Gold's strength as an investment depends on what currency you buy it with and what your objectives are.
For someone who lived in the Weimar Republic, gold would be a pretty safe bet. The metal can still benefit investors in places like Venezuela, Russia, and even the United Kingdom because of the inflation and currency weakness in these nations.
However, for Americans privileged to hold the mighty dollar, there seems to be little reason to invest in the yellow metal at this point. American currency will be a better store of value for the foreseeable future.
Several governments have adopted policies specifically aimed at crushing domestic physical gold demand in their borders. If you live in one of these countries, stock up on gold before it's too late. However, if you don't, avoid the metal.
Dollar-denominated gold ETFs like the SPDR Gold Trust (NYSEARCA:GLD) should be wholesale avoided because they track the metal in a currency it underperforms in.
Is China Declaring War on Gold?
For many people the term "made in China" has almost become synonymous with cheap and low quality. This sentiment extends to the hard-asset investment opportunities in the country.
China is one of the "fakest" major economies on earth. By this, I mean GDP numbers are untrustworthy; the housing market is artificially propped up; the stock market is propped up, and the nation has a lack of reliable hard assets, except for gold and foreign currency.
When it comes to real estate, the options are poor. Housing prices in top-tier cities are among the highest in the world, but the quality is often at third world levels. Many expats claim the buildings begin to deteriorate within a year of their purchase.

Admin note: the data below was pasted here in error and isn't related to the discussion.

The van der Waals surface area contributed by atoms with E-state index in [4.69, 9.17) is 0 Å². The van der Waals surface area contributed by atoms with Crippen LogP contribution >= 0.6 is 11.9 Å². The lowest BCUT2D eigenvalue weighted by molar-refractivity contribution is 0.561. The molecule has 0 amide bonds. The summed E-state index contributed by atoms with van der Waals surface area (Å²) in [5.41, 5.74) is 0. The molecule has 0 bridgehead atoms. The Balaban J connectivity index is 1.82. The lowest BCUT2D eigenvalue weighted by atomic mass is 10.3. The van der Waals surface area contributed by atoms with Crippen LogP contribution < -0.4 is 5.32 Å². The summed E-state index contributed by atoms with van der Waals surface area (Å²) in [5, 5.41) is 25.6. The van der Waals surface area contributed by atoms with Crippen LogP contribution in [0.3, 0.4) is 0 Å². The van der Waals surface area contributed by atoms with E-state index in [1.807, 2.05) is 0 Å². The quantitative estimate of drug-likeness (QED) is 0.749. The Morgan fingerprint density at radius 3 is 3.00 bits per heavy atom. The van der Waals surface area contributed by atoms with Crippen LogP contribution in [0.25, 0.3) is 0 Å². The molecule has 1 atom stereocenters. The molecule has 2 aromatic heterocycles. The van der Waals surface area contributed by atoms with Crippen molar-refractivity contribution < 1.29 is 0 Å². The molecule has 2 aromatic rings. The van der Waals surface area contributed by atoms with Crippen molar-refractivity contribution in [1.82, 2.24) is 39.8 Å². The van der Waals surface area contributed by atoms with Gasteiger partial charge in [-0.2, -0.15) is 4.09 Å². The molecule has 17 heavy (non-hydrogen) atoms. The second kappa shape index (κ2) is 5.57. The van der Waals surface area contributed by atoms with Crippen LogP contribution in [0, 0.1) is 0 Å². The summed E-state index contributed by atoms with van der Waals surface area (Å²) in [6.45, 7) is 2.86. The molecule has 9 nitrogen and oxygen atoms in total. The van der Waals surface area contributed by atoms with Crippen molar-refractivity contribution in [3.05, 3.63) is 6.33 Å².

On top of this, all property in China is owned by the government - buyers are only allowed to lease their houses for a specified amount of time.
These problems have led to massive capital flight out of the country as Chinese investors convert their yuan into dollars, euros, and gold. This capital flight comes at a time when the yuan has been hit hard by the election of Donald Trump to the U.S. presidency, and the country cannot afford to run through its foreign exchange reserves.
Falling Forex Reserves
Source: Financial Times
In a perfect world, these developments would send physical gold demand through the roof, as a nation of over 1 billion looks for a reliable place to store its wealth and turns to bullion. However, government intervention interrupts the free market and prevents this from happening.
Reports suggest that the Chinese government is restricting the ability of gold imports into the country. China is the biggest producer of gold in the world, so it is unlikely that this policy will have a significant impact on its own - unless the Chinese government goes further.
Will China Ban Gold?
I would not put a move like banning gold past an authoritarian regime like the Chinese Communist Party. If the Chinese government feels justified in banning gold, I believe it would do it.
When we look at the precedent set by India, a democratically run nation that arbitrarily outlawed over 80% of its currency outstanding overnight, similar actions in China do not seem farfetched. Remember, only 11 years ago, Chinese citizens were fully prohibited from holding the metal.
There are three reasons why the Chinese government may consider banning private ownership of gold:
1. To keep money in the inflated real estate market by restricting other hard-asset investment opportunities.
2. To keep money in the stock market.
3. To sustain dollar reserves in the country by preventing these dollars from being used to purchase gold.
Gold is not a secure investment for holders of the U.S. dollars and is better suited for investors who want to get out of weakening or inflationary currencies.
The actions of the Chinese government are bad news for the gold market in the short term. If its anti-gold policies intensify, there could be long-term negative consequences.
Disclosure: I/we have no positions in any stocks mentioned, and no plans to initiate any positions within the next 72 hours.
I wrote this article myself, and it expresses my own opinions. I am not receiving compensation for it (other than from Seeking Alpha). I have no business relationship with any company whose stock is mentioned in this article.